In May, Rolling Rehab hosted a two-day workshop on assessing the fitness to drive of people with disabilities. Occupational therapists, doctors, psychologists and a few members of the Department of Transport gathered in Centurion to learn more about the relatively underdeveloped field.
“We can put lives at risk when we allow an unfit driver on the road, but we can also take away someone’s independence,” expert and organiser of the event Caroline Rule said. She argued the importance of having standardised guidelines and better legislation.
“Many wheelchair users drive with expired licenses and there are no learner licences for people with disabilities, so, unfortunately, we need to manipulate the system,” she said. She shared some of her eight-year experience in assessing the fitness of people with disabilities.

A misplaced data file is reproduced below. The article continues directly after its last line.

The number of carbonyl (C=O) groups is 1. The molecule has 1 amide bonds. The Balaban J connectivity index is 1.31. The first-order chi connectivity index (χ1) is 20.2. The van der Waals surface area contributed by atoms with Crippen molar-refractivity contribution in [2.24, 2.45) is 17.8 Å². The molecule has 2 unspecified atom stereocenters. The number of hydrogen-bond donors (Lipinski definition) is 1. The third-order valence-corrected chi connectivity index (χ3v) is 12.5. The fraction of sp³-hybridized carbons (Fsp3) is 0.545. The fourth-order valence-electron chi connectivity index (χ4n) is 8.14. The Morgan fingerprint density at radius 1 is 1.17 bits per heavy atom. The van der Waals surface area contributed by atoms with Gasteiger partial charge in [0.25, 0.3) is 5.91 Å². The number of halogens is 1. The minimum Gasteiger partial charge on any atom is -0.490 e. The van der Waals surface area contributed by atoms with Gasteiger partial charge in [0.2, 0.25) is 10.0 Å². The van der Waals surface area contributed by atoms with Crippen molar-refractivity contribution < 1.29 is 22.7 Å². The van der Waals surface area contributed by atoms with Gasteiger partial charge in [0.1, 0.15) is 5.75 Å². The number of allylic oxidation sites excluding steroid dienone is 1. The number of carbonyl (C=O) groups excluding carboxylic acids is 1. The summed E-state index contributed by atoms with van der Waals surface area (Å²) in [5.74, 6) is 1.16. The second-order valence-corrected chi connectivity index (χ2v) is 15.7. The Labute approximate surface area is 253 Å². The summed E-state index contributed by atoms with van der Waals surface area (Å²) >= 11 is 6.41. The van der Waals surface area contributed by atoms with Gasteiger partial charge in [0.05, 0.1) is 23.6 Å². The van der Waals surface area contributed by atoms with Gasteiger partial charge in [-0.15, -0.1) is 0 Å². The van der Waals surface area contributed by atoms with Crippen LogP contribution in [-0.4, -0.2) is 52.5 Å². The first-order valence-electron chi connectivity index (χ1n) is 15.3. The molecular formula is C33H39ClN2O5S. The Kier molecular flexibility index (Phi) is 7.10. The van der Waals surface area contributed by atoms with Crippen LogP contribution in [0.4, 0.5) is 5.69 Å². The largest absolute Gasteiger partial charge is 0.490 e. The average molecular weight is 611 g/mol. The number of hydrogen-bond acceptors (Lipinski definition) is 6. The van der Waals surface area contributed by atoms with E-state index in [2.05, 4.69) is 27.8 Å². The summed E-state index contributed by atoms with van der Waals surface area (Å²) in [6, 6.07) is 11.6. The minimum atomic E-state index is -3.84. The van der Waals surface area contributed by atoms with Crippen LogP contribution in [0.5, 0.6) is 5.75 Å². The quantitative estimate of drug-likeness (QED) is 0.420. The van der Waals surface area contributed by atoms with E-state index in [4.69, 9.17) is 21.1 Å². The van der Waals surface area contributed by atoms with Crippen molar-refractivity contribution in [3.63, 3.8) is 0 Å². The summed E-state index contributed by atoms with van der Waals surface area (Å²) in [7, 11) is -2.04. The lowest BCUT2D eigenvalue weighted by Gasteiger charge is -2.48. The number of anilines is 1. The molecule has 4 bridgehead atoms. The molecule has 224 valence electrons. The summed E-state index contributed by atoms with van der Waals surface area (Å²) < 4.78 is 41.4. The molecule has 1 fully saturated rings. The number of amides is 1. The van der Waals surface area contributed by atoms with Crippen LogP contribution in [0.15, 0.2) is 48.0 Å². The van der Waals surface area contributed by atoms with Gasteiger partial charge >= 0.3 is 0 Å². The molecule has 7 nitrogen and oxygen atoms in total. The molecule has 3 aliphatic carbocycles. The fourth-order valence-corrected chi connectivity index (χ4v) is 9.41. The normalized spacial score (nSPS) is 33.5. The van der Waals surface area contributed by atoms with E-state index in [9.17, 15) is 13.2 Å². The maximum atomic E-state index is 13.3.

Attorney Eugene Searle discussed the legal implications of assessing driver fitness. He spoke about his own challenges and confusion as a wheelchair user who wanted to drive after he didn’t fully recover from Guillain-Barré syndrome more than a decade ago.
“I don’t want to hear that I need to retake the test when I know I can drive,” Searle noted. He cautioned medical practitioners against being negligent, as they may be targeted in case of an accident. Yet, he also urged the practitioners not to be deterred and, to avoid any legal action, he advised them to ask a fellow medical practitioner when they are unsure.
“If you don’t want to sign off a person as fit to drive, it is very likely that the person is not fit to drive,” Searle said. Dr Greg Kew discussed the medical guidelines for testing a patient’s fitness to drive. The workshop gave the medical practitioners the opportunity to share knowledge and network so that they would be able to refer their patient to the correct practitioner.